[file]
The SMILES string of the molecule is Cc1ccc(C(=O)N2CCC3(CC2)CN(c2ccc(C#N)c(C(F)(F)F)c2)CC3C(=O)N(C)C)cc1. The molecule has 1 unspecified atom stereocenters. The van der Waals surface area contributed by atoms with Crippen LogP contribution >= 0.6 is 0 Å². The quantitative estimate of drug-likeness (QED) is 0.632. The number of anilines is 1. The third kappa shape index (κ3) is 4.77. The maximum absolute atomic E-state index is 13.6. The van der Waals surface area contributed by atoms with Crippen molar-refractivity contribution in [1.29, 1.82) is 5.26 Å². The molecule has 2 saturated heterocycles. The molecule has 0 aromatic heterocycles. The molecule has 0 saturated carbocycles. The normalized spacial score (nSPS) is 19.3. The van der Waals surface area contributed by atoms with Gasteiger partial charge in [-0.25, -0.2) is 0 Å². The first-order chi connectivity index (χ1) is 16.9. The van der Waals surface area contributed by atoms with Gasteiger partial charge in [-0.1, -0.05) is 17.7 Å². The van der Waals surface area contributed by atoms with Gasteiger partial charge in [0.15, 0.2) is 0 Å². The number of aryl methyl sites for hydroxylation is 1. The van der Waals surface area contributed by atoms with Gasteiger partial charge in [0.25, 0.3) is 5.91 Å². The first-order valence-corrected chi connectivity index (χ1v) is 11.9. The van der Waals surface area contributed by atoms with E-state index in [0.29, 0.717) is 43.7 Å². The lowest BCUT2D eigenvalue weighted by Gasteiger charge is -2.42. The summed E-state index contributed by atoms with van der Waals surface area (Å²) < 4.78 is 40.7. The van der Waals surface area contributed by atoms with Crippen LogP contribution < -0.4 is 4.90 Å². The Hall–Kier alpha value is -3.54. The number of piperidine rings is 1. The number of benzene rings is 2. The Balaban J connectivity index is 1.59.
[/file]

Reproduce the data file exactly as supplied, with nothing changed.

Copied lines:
The SMILES string of the molecule is Cc1ccc(C(=O)N2CCC3(CC2)CN(c2ccc(C#N)c(C(F)(F)F)c2)CC3C(=O)N(C)C)cc1. The molecule has 1 unspecified atom stereocenters. The van der Waals surface area contributed by atoms with Crippen LogP contribution >= 0.6 is 0 Å². The quantitative estimate of drug-likeness (QED) is 0.632. The number of anilines is 1. The third kappa shape index (κ3) is 4.77. The maximum absolute atomic E-state index is 13.6. The van der Waals surface area contributed by atoms with Crippen molar-refractivity contribution in [1.29, 1.82) is 5.26 Å². The molecule has 2 saturated heterocycles. The molecule has 0 aromatic heterocycles. The molecule has 0 saturated carbocycles. The normalized spacial score (nSPS) is 19.3. The van der Waals surface area contributed by atoms with Gasteiger partial charge in [-0.25, -0.2) is 0 Å². The first-order chi connectivity index (χ1) is 16.9. The van der Waals surface area contributed by atoms with Gasteiger partial charge in [-0.1, -0.05) is 17.7 Å². The van der Waals surface area contributed by atoms with Gasteiger partial charge in [0.15, 0.2) is 0 Å². The number of aryl methyl sites for hydroxylation is 1. The van der Waals surface area contributed by atoms with Gasteiger partial charge in [0.25, 0.3) is 5.91 Å². The first-order valence-corrected chi connectivity index (χ1v) is 11.9. The van der Waals surface area contributed by atoms with E-state index in [0.29, 0.717) is 43.7 Å². The lowest BCUT2D eigenvalue weighted by Gasteiger charge is -2.42. The summed E-state index contributed by atoms with van der Waals surface area (Å²) < 4.78 is 40.7. The van der Waals surface area contributed by atoms with Crippen LogP contribution < -0.4 is 4.90 Å². The Hall–Kier alpha value is -3.54. The number of piperidine rings is 1. The number of benzene rings is 2. The Balaban J connectivity index is 1.59.